What are you focused on? I mean with your music. On songwriting? On how well you play your instrument? On booking shows, getting a manager, or handling your social media?
Most of you know my main focus is on the live show. That’s because I believe it’s where an artist gets the most satisfaction, fulfills their calling, and makes most of their money.
But I want to get more specific today about the focus I believe all artists need to have on planning their show the right way for the right audience.
In my Live Music Method Book, my “Jaxicon” of terms defines an important element in planning a great show that will meet and even exceed audience expectations. I call it the “psychology of a show”: “Understanding the emotional makeup of an audience, why they come to shows, and delivering what they come for at the right time and in the right way.”
I can’t overstate how important it is to understand the emotional and behavioral characteristics of an audience (in general), as well as to know the effects the venue and the circumstances of the performance (specifically) play into the audience’s expectations and reactions. Here are the main points you really need to understand:
Know the relationship you have with your audience
It all comes down to a simple question: Are you dating your audience, or are you married to them? The answer is simple, too. If you are getting tons of press, loads of radio airplay, and selling thousands of CDs, then you are married to your audience. When you’re married to your audience, they’ll jump to their feet at your live show and start singing along with your first song, because they already know and love you.
I’m guessing most of you aren’t married to your audience — you’re dating them instead. Oh sure, you may have some people who know you, and if your shows are pretty good (which most shows are) you may be starting to develop a small fan base. But for the most part, you are working on developing a relationship with your audiences when you play live. When you come out to play your first song, the majority of your audience gives you a curious stare. They’re trying to figure out who you are.
Why is it important to know your relationship with your audience? Well, imagine you’re on a date with someone for the first time. If you start acting like you’re married to them on that first date, you’ll either start things off on the wrong foot, or you may scare them away permanently! So plan your set lists from that perspective. Give your audience time to get to know who you are. And make sure you understand and rehearse the proper ways to listen to them so you get to know them, too.
Know why your audience has come to your show
Not only do you need to recognize the dating relationship you have with your prospective fans, you need to know why they’ve come to see you live. First of all, your audience wants to be captured and engaged. In other words, they want to be engrossed in what’s happening onstage. You want them to sense that if they don’t pay attention to you they will miss something important.
The second reason they are there is because they want to experience moments. They want to laugh and to have fun. They want to be emotionally touched in a way that brings them to tears. They want to be so inspired it gives them chills. They want to groove. They want to “feel” the music, not just hear it!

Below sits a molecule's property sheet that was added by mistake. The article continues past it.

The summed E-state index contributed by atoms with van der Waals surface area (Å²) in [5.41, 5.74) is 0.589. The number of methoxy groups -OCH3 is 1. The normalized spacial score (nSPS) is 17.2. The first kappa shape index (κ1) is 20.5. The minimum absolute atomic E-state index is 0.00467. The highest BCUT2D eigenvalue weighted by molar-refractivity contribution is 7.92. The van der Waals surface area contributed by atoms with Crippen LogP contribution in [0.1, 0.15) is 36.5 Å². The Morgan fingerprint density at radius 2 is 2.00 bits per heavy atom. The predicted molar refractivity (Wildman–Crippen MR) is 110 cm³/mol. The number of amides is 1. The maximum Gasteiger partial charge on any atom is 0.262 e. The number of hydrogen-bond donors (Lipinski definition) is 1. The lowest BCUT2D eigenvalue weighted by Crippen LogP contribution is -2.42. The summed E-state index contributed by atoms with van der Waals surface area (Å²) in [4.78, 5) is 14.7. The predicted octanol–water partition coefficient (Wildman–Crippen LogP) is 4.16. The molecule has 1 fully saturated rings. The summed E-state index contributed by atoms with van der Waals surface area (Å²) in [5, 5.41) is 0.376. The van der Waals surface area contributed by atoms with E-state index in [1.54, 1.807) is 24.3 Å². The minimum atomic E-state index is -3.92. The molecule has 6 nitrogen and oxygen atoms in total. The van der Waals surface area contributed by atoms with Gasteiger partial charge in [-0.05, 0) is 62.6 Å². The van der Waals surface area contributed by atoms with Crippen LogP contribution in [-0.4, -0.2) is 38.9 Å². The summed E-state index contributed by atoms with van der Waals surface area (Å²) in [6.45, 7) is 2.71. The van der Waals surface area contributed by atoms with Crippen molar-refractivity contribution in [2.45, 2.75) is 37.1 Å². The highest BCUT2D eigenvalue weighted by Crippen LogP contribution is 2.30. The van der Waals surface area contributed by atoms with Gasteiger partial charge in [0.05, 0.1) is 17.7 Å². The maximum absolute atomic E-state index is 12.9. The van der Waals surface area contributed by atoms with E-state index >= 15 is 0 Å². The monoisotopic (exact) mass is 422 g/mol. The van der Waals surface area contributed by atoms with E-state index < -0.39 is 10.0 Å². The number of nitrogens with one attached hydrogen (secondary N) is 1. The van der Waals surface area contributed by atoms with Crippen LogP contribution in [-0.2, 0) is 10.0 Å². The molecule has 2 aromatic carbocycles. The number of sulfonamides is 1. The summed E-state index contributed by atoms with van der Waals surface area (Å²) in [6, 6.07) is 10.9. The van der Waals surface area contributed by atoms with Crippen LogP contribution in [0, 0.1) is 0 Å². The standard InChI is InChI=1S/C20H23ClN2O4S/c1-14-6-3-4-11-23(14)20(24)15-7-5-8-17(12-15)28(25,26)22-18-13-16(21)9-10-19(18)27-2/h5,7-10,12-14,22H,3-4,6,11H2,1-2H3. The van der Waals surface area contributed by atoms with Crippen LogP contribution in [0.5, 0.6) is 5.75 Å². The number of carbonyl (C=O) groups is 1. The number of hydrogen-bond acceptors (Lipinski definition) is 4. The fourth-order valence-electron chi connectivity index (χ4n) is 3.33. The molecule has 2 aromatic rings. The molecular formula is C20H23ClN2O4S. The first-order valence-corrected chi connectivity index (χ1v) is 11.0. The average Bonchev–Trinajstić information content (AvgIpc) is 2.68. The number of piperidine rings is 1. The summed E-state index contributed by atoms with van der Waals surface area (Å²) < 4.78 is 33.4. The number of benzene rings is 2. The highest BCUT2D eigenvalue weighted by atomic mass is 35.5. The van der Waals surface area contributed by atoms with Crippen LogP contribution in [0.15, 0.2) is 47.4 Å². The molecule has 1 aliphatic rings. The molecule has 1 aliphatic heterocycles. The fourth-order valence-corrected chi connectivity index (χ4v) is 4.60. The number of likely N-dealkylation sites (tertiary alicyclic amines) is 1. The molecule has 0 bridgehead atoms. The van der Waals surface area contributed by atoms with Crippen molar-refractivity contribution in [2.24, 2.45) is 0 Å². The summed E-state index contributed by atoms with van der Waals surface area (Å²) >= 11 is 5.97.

And finally, they are also there because they are hoping you will change their lives in some small way. They want to leave your concert thinking about the world a little bit differently because of something you did, said, sang, or played. And if your show has been developed to be a catalyst for change, then change will happen.
Know the specific details of your event
I have a Basic Graph I use when I help an artist prepare for the “typical” 45 to 60 minute show (if you belong to our Backstage Pass, watch my video series on the Graph here…). Over the decades I’ve been doing this, I’ve found that bringing the right moments to your audience in the right order, goes a long way in building a relationship with the people who come to your show. For instance, the Opening Moment is actually 2 songs back to back, each a certain length, with the right ending to help get the relationship off the ground. That needs to be followed by what I call the Great Song Moment, so your audience can hear how great your music is. Then you need to have a Musical/Different Moment… and so on and so on.
But you won’t always be doing a straight up 45-60 minute set. So part of the psychology of the show is knowing the details about what you’ll be doing. Are you opening for someone? Are you doing several sets or a really long set? Is there someone playing before you play? All of these situations need to be part of your planning process. Is it a Battle of the Bands, a showcase in front of a label, or a 1-song audition?
Which brings us to another consideration…
Know who is in the audience
If you are playing for a crowd of people who came to sit and listen to a concert, that’s a whole lot different than a crowd who is going to be milling around and considers you background music, which is a lot different than a bunch of A&R or managers from a label or development group checking out your live performance skills!
Or, let’s take an audition as an example of why you need to know who is in the audience. If you are doing 1 song for a vocal competition and a bunch of vocal coaches, the song you choose (probably something that shows off your voice) may very well be different than the song you might choose to do for record execs or a Billboard songwriting competition (which would hopefully showcase your songwriting abilities).
There are a lot of variables to consider — but if you understand the concepts of how to bring the right moments at the right times for the right people, you’ll have a much better chance at success.
Image courtesy Flickr, Marko Ercegovic, Exit photo team, Exit Festival